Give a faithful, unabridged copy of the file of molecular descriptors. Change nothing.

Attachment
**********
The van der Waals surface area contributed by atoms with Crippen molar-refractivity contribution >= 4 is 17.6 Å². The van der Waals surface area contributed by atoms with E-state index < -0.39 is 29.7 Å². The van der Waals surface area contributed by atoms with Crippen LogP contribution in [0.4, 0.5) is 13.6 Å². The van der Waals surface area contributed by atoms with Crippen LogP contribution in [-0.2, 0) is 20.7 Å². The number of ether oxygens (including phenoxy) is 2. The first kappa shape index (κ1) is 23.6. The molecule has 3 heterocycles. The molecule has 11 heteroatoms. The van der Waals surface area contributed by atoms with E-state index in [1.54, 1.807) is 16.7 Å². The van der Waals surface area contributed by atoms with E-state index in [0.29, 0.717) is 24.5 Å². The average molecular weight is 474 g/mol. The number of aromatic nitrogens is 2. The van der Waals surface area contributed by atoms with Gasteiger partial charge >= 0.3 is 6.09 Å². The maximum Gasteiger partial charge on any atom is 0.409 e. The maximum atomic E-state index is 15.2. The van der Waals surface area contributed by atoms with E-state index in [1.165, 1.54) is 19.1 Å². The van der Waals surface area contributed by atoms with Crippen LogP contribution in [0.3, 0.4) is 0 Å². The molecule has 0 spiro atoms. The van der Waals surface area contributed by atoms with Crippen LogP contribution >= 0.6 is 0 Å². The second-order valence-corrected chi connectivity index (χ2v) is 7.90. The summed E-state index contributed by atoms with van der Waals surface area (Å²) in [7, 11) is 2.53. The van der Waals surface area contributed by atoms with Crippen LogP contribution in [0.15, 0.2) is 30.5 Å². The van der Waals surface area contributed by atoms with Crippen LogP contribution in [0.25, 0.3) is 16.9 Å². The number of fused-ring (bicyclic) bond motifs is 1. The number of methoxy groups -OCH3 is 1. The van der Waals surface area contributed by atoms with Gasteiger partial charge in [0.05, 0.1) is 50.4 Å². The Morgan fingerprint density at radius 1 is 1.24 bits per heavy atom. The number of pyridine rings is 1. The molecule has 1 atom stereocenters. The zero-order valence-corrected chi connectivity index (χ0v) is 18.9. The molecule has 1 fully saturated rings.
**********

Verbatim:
The van der Waals surface area contributed by atoms with Crippen molar-refractivity contribution >= 4 is 17.6 Å². The van der Waals surface area contributed by atoms with E-state index < -0.39 is 29.7 Å². The van der Waals surface area contributed by atoms with Crippen LogP contribution in [0.4, 0.5) is 13.6 Å². The van der Waals surface area contributed by atoms with Crippen LogP contribution in [-0.2, 0) is 20.7 Å². The number of ether oxygens (including phenoxy) is 2. The first kappa shape index (κ1) is 23.6. The molecule has 3 heterocycles. The molecule has 11 heteroatoms. The van der Waals surface area contributed by atoms with E-state index in [1.54, 1.807) is 16.7 Å². The van der Waals surface area contributed by atoms with E-state index in [0.29, 0.717) is 24.5 Å². The average molecular weight is 474 g/mol. The number of aromatic nitrogens is 2. The van der Waals surface area contributed by atoms with Gasteiger partial charge >= 0.3 is 6.09 Å². The maximum Gasteiger partial charge on any atom is 0.409 e. The maximum atomic E-state index is 15.2. The van der Waals surface area contributed by atoms with E-state index in [1.165, 1.54) is 19.1 Å². The van der Waals surface area contributed by atoms with Crippen LogP contribution in [0.3, 0.4) is 0 Å². The molecule has 0 spiro atoms. The van der Waals surface area contributed by atoms with Crippen LogP contribution >= 0.6 is 0 Å². The second-order valence-corrected chi connectivity index (χ2v) is 7.90. The summed E-state index contributed by atoms with van der Waals surface area (Å²) in [7, 11) is 2.53. The van der Waals surface area contributed by atoms with Crippen LogP contribution in [0.15, 0.2) is 30.5 Å². The van der Waals surface area contributed by atoms with Crippen LogP contribution in [0.25, 0.3) is 16.9 Å². The number of fused-ring (bicyclic) bond motifs is 1. The number of methoxy groups -OCH3 is 1. The van der Waals surface area contributed by atoms with Gasteiger partial charge in [0.05, 0.1) is 50.4 Å². The Morgan fingerprint density at radius 1 is 1.24 bits per heavy atom. The number of pyridine rings is 1. The molecule has 1 atom stereocenters. The zero-order valence-corrected chi connectivity index (χ0v) is 18.9. The molecule has 1 fully saturated rings.